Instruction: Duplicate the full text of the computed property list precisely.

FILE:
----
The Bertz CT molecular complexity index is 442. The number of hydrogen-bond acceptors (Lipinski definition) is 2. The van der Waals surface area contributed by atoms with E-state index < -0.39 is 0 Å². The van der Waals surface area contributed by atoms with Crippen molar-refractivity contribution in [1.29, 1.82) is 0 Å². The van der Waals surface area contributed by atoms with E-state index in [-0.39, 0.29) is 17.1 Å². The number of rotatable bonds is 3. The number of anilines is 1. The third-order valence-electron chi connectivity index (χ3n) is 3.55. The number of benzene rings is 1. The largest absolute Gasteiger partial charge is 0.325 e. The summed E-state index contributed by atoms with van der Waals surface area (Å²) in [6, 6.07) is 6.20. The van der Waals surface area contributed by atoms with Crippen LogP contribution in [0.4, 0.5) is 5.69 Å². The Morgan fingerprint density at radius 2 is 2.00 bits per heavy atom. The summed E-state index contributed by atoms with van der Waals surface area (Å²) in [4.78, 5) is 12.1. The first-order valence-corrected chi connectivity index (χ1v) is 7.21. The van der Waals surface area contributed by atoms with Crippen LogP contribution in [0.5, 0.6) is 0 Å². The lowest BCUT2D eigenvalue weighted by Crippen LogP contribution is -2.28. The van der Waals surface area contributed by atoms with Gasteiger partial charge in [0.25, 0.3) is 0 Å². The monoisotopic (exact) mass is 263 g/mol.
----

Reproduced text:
The Bertz CT molecular complexity index is 442. The number of hydrogen-bond acceptors (Lipinski definition) is 2. The van der Waals surface area contributed by atoms with E-state index < -0.39 is 0 Å². The van der Waals surface area contributed by atoms with Crippen molar-refractivity contribution in [1.29, 1.82) is 0 Å². The van der Waals surface area contributed by atoms with E-state index in [-0.39, 0.29) is 17.1 Å². The number of rotatable bonds is 3. The number of anilines is 1. The third-order valence-electron chi connectivity index (χ3n) is 3.55. The number of benzene rings is 1. The largest absolute Gasteiger partial charge is 0.325 e. The summed E-state index contributed by atoms with van der Waals surface area (Å²) in [6, 6.07) is 6.20. The van der Waals surface area contributed by atoms with Crippen LogP contribution in [0.4, 0.5) is 5.69 Å². The Morgan fingerprint density at radius 2 is 2.00 bits per heavy atom. The summed E-state index contributed by atoms with van der Waals surface area (Å²) in [4.78, 5) is 12.1. The first-order valence-corrected chi connectivity index (χ1v) is 7.21. The van der Waals surface area contributed by atoms with Crippen LogP contribution in [0.5, 0.6) is 0 Å². The lowest BCUT2D eigenvalue weighted by Crippen LogP contribution is -2.28. The van der Waals surface area contributed by atoms with Gasteiger partial charge in [0.25, 0.3) is 0 Å². The monoisotopic (exact) mass is 263 g/mol.